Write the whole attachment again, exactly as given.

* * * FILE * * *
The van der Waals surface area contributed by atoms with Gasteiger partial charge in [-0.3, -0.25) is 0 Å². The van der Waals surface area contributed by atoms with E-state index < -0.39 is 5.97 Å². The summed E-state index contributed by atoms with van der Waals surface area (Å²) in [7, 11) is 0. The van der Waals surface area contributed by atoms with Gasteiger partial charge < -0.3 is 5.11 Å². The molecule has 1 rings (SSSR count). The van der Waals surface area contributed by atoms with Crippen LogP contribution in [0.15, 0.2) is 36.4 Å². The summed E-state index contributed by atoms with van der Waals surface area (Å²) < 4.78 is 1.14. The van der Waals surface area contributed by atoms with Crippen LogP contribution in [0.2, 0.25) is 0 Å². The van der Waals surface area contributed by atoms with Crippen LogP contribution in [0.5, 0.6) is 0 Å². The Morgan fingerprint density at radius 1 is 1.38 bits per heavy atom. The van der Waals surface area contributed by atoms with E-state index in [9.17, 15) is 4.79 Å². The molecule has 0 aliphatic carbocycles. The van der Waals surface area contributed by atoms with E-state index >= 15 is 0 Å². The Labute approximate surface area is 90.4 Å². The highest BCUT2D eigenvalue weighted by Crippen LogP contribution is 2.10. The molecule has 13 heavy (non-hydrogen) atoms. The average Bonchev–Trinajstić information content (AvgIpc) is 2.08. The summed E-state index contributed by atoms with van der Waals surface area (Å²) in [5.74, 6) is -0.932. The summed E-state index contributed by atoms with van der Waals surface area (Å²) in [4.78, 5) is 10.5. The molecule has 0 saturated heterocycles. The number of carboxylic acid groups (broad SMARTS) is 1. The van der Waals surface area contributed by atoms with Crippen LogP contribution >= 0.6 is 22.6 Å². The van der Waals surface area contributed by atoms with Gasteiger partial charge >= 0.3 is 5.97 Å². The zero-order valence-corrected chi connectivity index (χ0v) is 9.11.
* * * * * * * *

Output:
The van der Waals surface area contributed by atoms with Gasteiger partial charge in [-0.3, -0.25) is 0 Å². The van der Waals surface area contributed by atoms with E-state index < -0.39 is 5.97 Å². The summed E-state index contributed by atoms with van der Waals surface area (Å²) in [7, 11) is 0. The van der Waals surface area contributed by atoms with Gasteiger partial charge < -0.3 is 5.11 Å². The molecule has 1 rings (SSSR count). The van der Waals surface area contributed by atoms with Crippen LogP contribution in [0.15, 0.2) is 36.4 Å². The summed E-state index contributed by atoms with van der Waals surface area (Å²) < 4.78 is 1.14. The van der Waals surface area contributed by atoms with Crippen LogP contribution in [0.2, 0.25) is 0 Å². The van der Waals surface area contributed by atoms with Crippen LogP contribution in [0.5, 0.6) is 0 Å². The Morgan fingerprint density at radius 1 is 1.38 bits per heavy atom. The van der Waals surface area contributed by atoms with E-state index in [9.17, 15) is 4.79 Å². The molecule has 0 aliphatic carbocycles. The van der Waals surface area contributed by atoms with E-state index >= 15 is 0 Å². The Labute approximate surface area is 90.4 Å². The highest BCUT2D eigenvalue weighted by Crippen LogP contribution is 2.10. The molecule has 13 heavy (non-hydrogen) atoms. The average Bonchev–Trinajstić information content (AvgIpc) is 2.08. The summed E-state index contributed by atoms with van der Waals surface area (Å²) in [5.74, 6) is -0.932. The summed E-state index contributed by atoms with van der Waals surface area (Å²) in [4.78, 5) is 10.5. The molecule has 0 saturated heterocycles. The number of carboxylic acid groups (broad SMARTS) is 1. The van der Waals surface area contributed by atoms with Crippen LogP contribution >= 0.6 is 22.6 Å². The van der Waals surface area contributed by atoms with Gasteiger partial charge >= 0.3 is 5.97 Å². The zero-order valence-corrected chi connectivity index (χ0v) is 9.11.